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Getting into an Exercise Routine at Home

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Published on September 4, 2020

Resources and Motivation for Working Out At Home

Esther Schorr sits down with multiple myeloma survivor and avid runner Kenny Capps, and cancer exercise specialist Cathy Skinner from Thrivors, Inc., to discuss resources and how to best connect patients to certified trainers to make sure they are exercising safely. They also share how they motivate themselves to exercise, even when they don't feel like it.

This is part two of a two-part series. Watch Part 1: At-Home Exercise During COVID-19 Pandemic 

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Transcript | Getting into an Exercise Routine at Home

Esther Schorr:
For either Kenny or you Cathy, what can you do with your television? Are there things? I know I've found some things on YouTube as you saw Andrew working out, but you have any suggestions of other resources or videos that kind of would adapt to somebody's fitness level or interests, anything you would recommend?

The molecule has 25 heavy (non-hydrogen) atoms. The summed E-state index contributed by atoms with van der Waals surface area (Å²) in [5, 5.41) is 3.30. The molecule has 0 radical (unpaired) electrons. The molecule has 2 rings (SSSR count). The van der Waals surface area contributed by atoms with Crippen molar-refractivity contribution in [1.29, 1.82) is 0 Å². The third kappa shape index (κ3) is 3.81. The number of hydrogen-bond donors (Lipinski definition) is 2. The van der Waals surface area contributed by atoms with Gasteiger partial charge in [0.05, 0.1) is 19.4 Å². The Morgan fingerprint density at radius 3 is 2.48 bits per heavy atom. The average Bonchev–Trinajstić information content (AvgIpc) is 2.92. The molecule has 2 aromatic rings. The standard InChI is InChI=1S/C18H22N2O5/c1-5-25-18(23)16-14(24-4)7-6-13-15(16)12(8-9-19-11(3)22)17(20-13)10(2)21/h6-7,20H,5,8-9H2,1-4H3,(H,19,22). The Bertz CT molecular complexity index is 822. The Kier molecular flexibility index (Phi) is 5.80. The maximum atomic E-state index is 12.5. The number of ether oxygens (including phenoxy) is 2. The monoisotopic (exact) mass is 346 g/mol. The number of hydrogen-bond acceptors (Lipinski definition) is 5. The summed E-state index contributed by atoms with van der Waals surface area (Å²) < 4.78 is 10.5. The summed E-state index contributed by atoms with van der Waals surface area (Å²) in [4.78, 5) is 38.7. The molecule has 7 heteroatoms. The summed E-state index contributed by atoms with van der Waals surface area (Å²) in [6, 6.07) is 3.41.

Places to Start Your Exercise Program

Kenny Capps:
One place that I would start actually is before even jumping into some of the specific exercises or maybe fitness routines, is there are a few videos that address assessment, basically having a physical assessment. In other words, determining where each individual is and then what is it that they can do. And so I think it will be good. And some of them are no more than eight minutes to I think maybe 25, 30 minutes in length. And so for the first time, it would sort of address some things like range of motion, mobility, strength, coordination, balance. I think those are probably pretty important ones to know before you start into any sort of fitness routine.

And then you can kind of jump into other ones and sort of gradually move your way up. And a lot of it, of course probably would be a good idea if you're really unsure about where you're at or maybe if you need somebody who's trauma aware. In other words, if you've got either bone or ligament damage or even if you've got some, let's say you've got gastro issues, that sort of stuff, maybe it'd be a good idea to talk to somebody like Cathy actually, who is a certified cancer exercise specialist. Somebody again, who's trauma aware to help you through that.

Esther Schorr: